The present invention provides storable water-microsphere suspensions for use in well cementing compositions and methods of cementing well bores which meet the needs described above and overcome the deficiencies of the prior art. In one aspect of the present invention, storable water-microsphere suspensions for use in forming lightweight well cement compositions are provided. While being stored, the water-microsphere suspensions do not separate for at least three weeks and do not require stirring or agitation before use. The storable water-microsphere suspensions are basically comprised of water, microspheres and an effective amount of a suspending agent selected from the group consisting of microfine, i.e., sub-micron particle size or colloidal materials and gel forming polymers. The microspheres utilized in the suspensions can be fly ash microspheres, glass microspheres or recycled glass microspheres.

In another aspect of the present invention, improved methods of cementing well bores with lightweight cement compositions are provided. The methods are comprised of the following steps. A water-microsphere suspension for reducing the density of a well cement composition is stored comprised of water, microspheres and an effective amount of a suspending agent selected from the group consisting of microfine or colloidal materials and gel forming polymers. The water-microsphere suspension is combined with a cement composition comprised of a hydraulic cement and water. The cement composition including the water-microsphere suspension is introduced into the well bore, and thereafter the cement composition is allowed to set.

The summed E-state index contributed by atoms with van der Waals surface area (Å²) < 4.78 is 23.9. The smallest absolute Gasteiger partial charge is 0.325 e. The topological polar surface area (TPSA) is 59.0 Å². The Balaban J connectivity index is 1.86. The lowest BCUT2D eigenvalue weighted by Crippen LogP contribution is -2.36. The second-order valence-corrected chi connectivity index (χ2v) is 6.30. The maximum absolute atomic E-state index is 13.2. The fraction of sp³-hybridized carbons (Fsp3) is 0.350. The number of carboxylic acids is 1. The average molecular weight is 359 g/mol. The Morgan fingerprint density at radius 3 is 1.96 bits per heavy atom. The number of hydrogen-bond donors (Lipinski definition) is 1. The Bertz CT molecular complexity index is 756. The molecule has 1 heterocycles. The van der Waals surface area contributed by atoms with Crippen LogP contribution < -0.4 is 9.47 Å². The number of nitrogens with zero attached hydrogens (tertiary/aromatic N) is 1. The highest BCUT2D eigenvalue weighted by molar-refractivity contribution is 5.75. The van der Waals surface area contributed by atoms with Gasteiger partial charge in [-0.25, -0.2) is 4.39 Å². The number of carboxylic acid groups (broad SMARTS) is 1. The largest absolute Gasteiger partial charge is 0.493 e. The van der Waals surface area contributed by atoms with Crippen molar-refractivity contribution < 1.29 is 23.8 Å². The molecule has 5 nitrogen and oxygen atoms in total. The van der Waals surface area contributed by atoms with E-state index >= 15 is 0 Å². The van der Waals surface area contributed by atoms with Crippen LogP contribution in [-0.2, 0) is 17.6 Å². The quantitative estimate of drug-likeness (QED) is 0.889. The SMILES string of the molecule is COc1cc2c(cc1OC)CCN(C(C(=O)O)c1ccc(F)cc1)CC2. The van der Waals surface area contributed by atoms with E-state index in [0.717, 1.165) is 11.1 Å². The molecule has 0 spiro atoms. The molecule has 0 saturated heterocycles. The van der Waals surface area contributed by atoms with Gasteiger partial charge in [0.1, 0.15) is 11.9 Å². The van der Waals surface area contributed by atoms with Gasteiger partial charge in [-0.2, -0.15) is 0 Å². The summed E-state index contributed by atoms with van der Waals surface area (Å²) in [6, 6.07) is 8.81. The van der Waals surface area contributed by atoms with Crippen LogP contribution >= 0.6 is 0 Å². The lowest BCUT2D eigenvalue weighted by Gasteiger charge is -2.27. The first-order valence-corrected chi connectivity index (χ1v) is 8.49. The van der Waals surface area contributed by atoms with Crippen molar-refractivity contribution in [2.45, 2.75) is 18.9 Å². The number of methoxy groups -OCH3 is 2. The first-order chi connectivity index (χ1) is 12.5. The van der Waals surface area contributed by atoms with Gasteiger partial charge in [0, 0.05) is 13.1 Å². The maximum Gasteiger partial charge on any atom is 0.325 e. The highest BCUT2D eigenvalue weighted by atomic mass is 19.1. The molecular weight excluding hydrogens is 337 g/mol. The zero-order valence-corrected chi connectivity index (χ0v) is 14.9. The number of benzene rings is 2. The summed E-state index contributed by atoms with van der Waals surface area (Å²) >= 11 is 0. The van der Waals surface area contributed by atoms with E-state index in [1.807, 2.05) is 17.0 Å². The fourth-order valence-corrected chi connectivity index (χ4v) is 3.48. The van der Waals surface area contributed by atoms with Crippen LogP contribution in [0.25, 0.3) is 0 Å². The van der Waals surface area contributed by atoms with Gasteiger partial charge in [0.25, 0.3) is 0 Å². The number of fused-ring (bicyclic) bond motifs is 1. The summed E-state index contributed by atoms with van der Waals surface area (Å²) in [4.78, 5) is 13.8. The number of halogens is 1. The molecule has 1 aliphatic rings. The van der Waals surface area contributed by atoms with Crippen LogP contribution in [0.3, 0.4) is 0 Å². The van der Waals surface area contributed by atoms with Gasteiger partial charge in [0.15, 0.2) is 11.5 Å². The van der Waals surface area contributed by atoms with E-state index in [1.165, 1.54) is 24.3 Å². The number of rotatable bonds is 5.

The objects, features and advantages of the present invention will be readily apparent to those skilled in the art upon a reading of the description of preferred embodiments which follows.

DESCRIPTION OF PREFERRED EMBODIMENTS

As mentioned above, microspheres have heretofore been blended with cement compositions to reduce the density of the cement compositions. The microspheres have generally been dry blended with the cement. However, it is often difficult to obtain a uniform microsphere-cement mixture due to the particle size and density difference of the spheres as compared to the cement particles. An alternate method of combining the microspheres with a cement composition is to add the microspheres to the mix water before combining the cement therewith. However, because the microspheres are lighter than water they float in the water making it difficult to achieve a mixture.